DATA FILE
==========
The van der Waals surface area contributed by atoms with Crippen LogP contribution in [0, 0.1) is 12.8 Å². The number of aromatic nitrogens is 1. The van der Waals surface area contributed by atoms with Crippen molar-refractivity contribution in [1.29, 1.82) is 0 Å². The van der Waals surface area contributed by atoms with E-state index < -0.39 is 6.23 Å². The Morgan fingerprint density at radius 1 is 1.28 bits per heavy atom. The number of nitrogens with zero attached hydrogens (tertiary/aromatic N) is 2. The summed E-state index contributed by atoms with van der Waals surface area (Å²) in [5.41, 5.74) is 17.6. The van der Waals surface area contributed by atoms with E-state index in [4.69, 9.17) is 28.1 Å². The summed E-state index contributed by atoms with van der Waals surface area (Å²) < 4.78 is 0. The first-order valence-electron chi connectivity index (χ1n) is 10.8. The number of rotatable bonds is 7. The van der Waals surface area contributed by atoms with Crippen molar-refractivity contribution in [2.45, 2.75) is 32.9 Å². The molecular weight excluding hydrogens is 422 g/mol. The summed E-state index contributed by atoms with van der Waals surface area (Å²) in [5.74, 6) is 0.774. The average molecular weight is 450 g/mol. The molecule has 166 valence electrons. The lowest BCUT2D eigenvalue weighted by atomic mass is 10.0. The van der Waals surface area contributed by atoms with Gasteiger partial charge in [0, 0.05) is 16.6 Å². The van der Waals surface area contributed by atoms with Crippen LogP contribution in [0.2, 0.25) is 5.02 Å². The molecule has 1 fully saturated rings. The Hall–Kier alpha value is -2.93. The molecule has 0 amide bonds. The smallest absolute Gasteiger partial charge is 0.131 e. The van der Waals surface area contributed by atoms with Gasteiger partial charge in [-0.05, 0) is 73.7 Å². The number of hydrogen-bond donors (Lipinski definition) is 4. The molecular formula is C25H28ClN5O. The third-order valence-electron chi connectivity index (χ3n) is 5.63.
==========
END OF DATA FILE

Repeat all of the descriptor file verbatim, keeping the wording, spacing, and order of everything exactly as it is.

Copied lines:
The van der Waals surface area contributed by atoms with Crippen LogP contribution in [0, 0.1) is 12.8 Å². The number of aromatic nitrogens is 1. The van der Waals surface area contributed by atoms with Crippen molar-refractivity contribution in [1.29, 1.82) is 0 Å². The van der Waals surface area contributed by atoms with E-state index < -0.39 is 6.23 Å². The Morgan fingerprint density at radius 1 is 1.28 bits per heavy atom. The number of nitrogens with zero attached hydrogens (tertiary/aromatic N) is 2. The summed E-state index contributed by atoms with van der Waals surface area (Å²) in [5.41, 5.74) is 17.6. The van der Waals surface area contributed by atoms with E-state index in [4.69, 9.17) is 28.1 Å². The summed E-state index contributed by atoms with van der Waals surface area (Å²) < 4.78 is 0. The first-order valence-electron chi connectivity index (χ1n) is 10.8. The number of rotatable bonds is 7. The van der Waals surface area contributed by atoms with Crippen molar-refractivity contribution in [2.45, 2.75) is 32.9 Å². The molecular weight excluding hydrogens is 422 g/mol. The summed E-state index contributed by atoms with van der Waals surface area (Å²) in [5.74, 6) is 0.774. The average molecular weight is 450 g/mol. The molecule has 166 valence electrons. The lowest BCUT2D eigenvalue weighted by atomic mass is 10.0. The van der Waals surface area contributed by atoms with Gasteiger partial charge in [0, 0.05) is 16.6 Å². The van der Waals surface area contributed by atoms with Crippen LogP contribution in [0.2, 0.25) is 5.02 Å². The molecule has 1 fully saturated rings. The Hall–Kier alpha value is -2.93. The molecule has 0 amide bonds. The smallest absolute Gasteiger partial charge is 0.131 e. The van der Waals surface area contributed by atoms with Gasteiger partial charge in [-0.05, 0) is 73.7 Å². The number of hydrogen-bond donors (Lipinski definition) is 4. The molecular formula is C25H28ClN5O. The third-order valence-electron chi connectivity index (χ3n) is 5.63.